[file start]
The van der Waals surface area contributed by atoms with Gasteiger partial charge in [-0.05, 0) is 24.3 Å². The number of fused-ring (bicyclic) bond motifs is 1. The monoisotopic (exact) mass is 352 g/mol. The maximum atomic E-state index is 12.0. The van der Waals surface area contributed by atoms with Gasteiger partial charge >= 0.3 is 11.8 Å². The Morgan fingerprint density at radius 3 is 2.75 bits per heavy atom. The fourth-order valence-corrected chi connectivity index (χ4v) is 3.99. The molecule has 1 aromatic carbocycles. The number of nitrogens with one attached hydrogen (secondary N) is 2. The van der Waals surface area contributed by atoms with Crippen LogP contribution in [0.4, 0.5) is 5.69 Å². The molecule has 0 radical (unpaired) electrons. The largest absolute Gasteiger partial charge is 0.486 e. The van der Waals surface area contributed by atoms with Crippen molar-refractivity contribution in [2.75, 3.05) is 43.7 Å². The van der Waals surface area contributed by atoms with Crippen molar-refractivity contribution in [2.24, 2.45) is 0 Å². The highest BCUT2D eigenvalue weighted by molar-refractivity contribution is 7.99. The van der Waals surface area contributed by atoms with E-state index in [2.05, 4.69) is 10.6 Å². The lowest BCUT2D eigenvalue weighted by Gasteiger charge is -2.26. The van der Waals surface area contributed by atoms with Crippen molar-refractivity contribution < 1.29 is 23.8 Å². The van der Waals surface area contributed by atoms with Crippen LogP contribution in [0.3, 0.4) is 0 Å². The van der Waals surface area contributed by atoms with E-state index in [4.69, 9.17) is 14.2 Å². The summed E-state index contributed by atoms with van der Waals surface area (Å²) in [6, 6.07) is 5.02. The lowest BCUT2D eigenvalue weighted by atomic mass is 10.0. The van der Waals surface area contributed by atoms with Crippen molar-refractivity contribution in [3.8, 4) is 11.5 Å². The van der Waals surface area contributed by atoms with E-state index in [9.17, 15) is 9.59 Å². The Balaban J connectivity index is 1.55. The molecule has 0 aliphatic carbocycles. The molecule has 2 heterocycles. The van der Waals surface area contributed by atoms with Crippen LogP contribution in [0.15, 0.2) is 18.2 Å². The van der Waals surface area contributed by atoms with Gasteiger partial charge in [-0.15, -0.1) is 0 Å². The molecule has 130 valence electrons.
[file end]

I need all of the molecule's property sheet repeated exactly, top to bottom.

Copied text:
The van der Waals surface area contributed by atoms with Gasteiger partial charge in [-0.05, 0) is 24.3 Å². The number of fused-ring (bicyclic) bond motifs is 1. The monoisotopic (exact) mass is 352 g/mol. The maximum atomic E-state index is 12.0. The van der Waals surface area contributed by atoms with Gasteiger partial charge >= 0.3 is 11.8 Å². The Morgan fingerprint density at radius 3 is 2.75 bits per heavy atom. The fourth-order valence-corrected chi connectivity index (χ4v) is 3.99. The molecule has 1 aromatic carbocycles. The number of nitrogens with one attached hydrogen (secondary N) is 2. The van der Waals surface area contributed by atoms with Crippen LogP contribution in [0.4, 0.5) is 5.69 Å². The molecule has 0 radical (unpaired) electrons. The largest absolute Gasteiger partial charge is 0.486 e. The van der Waals surface area contributed by atoms with Crippen molar-refractivity contribution in [2.75, 3.05) is 43.7 Å². The van der Waals surface area contributed by atoms with Crippen molar-refractivity contribution in [2.24, 2.45) is 0 Å². The highest BCUT2D eigenvalue weighted by molar-refractivity contribution is 7.99. The van der Waals surface area contributed by atoms with E-state index in [2.05, 4.69) is 10.6 Å². The lowest BCUT2D eigenvalue weighted by Gasteiger charge is -2.26. The van der Waals surface area contributed by atoms with Crippen molar-refractivity contribution < 1.29 is 23.8 Å². The van der Waals surface area contributed by atoms with Crippen LogP contribution in [0.3, 0.4) is 0 Å². The van der Waals surface area contributed by atoms with E-state index in [4.69, 9.17) is 14.2 Å². The summed E-state index contributed by atoms with van der Waals surface area (Å²) in [6, 6.07) is 5.02. The lowest BCUT2D eigenvalue weighted by atomic mass is 10.0. The van der Waals surface area contributed by atoms with Crippen molar-refractivity contribution in [3.8, 4) is 11.5 Å². The van der Waals surface area contributed by atoms with E-state index in [9.17, 15) is 9.59 Å². The Balaban J connectivity index is 1.55. The molecule has 0 aliphatic carbocycles. The molecule has 2 heterocycles. The van der Waals surface area contributed by atoms with Crippen LogP contribution in [0.15, 0.2) is 18.2 Å². The van der Waals surface area contributed by atoms with Gasteiger partial charge in [-0.15, -0.1) is 0 Å². The molecule has 130 valence electrons.